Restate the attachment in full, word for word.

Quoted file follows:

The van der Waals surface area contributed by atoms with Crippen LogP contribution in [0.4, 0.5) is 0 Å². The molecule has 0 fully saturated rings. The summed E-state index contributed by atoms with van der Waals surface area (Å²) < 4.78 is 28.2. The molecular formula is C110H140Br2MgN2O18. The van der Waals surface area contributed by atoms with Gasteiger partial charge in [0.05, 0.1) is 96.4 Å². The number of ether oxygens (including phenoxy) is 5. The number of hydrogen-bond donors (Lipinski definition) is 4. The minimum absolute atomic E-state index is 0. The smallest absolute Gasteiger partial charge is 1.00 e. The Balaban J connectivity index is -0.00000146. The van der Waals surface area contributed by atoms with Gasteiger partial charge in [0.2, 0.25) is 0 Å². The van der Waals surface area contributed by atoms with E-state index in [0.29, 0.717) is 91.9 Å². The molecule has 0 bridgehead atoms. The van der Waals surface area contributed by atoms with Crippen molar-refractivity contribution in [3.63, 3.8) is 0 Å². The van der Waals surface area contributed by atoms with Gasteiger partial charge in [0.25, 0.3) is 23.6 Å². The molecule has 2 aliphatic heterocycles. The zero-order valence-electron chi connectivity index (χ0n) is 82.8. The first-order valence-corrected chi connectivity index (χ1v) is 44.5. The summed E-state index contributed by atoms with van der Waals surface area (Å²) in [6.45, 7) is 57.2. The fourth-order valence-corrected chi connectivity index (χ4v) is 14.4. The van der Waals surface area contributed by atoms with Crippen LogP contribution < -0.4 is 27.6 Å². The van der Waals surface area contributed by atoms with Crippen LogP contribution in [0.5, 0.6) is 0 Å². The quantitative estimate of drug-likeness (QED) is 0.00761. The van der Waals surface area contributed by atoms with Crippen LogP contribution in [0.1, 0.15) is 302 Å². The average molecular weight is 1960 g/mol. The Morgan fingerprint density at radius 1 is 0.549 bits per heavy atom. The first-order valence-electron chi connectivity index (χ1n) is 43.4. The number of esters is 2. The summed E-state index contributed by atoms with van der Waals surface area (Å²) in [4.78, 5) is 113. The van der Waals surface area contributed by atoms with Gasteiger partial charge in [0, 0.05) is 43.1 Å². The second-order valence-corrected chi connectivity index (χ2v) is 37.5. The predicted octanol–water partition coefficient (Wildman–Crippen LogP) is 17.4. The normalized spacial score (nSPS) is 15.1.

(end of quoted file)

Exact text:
The van der Waals surface area contributed by atoms with Crippen LogP contribution in [0.4, 0.5) is 0 Å². The molecule has 0 fully saturated rings. The summed E-state index contributed by atoms with van der Waals surface area (Å²) < 4.78 is 28.2. The molecular formula is C110H140Br2MgN2O18. The van der Waals surface area contributed by atoms with Gasteiger partial charge in [0.05, 0.1) is 96.4 Å². The number of ether oxygens (including phenoxy) is 5. The number of hydrogen-bond donors (Lipinski definition) is 4. The minimum absolute atomic E-state index is 0. The smallest absolute Gasteiger partial charge is 1.00 e. The Balaban J connectivity index is -0.00000146. The van der Waals surface area contributed by atoms with Gasteiger partial charge in [0.2, 0.25) is 0 Å². The van der Waals surface area contributed by atoms with E-state index in [0.29, 0.717) is 91.9 Å². The molecule has 0 bridgehead atoms. The van der Waals surface area contributed by atoms with Crippen molar-refractivity contribution in [3.63, 3.8) is 0 Å². The van der Waals surface area contributed by atoms with Gasteiger partial charge in [0.25, 0.3) is 23.6 Å². The molecule has 2 aliphatic heterocycles. The zero-order valence-electron chi connectivity index (χ0n) is 82.8. The first-order valence-corrected chi connectivity index (χ1v) is 44.5. The summed E-state index contributed by atoms with van der Waals surface area (Å²) in [6.45, 7) is 57.2. The fourth-order valence-corrected chi connectivity index (χ4v) is 14.4. The van der Waals surface area contributed by atoms with Crippen LogP contribution < -0.4 is 27.6 Å². The van der Waals surface area contributed by atoms with Crippen LogP contribution in [0.5, 0.6) is 0 Å². The quantitative estimate of drug-likeness (QED) is 0.00761. The van der Waals surface area contributed by atoms with Crippen LogP contribution in [0.1, 0.15) is 302 Å². The average molecular weight is 1960 g/mol. The Morgan fingerprint density at radius 1 is 0.549 bits per heavy atom. The first-order valence-electron chi connectivity index (χ1n) is 43.4. The number of esters is 2. The summed E-state index contributed by atoms with van der Waals surface area (Å²) in [4.78, 5) is 113. The van der Waals surface area contributed by atoms with Gasteiger partial charge in [0, 0.05) is 43.1 Å². The second-order valence-corrected chi connectivity index (χ2v) is 37.5. The predicted octanol–water partition coefficient (Wildman–Crippen LogP) is 17.4. The normalized spacial score (nSPS) is 15.1.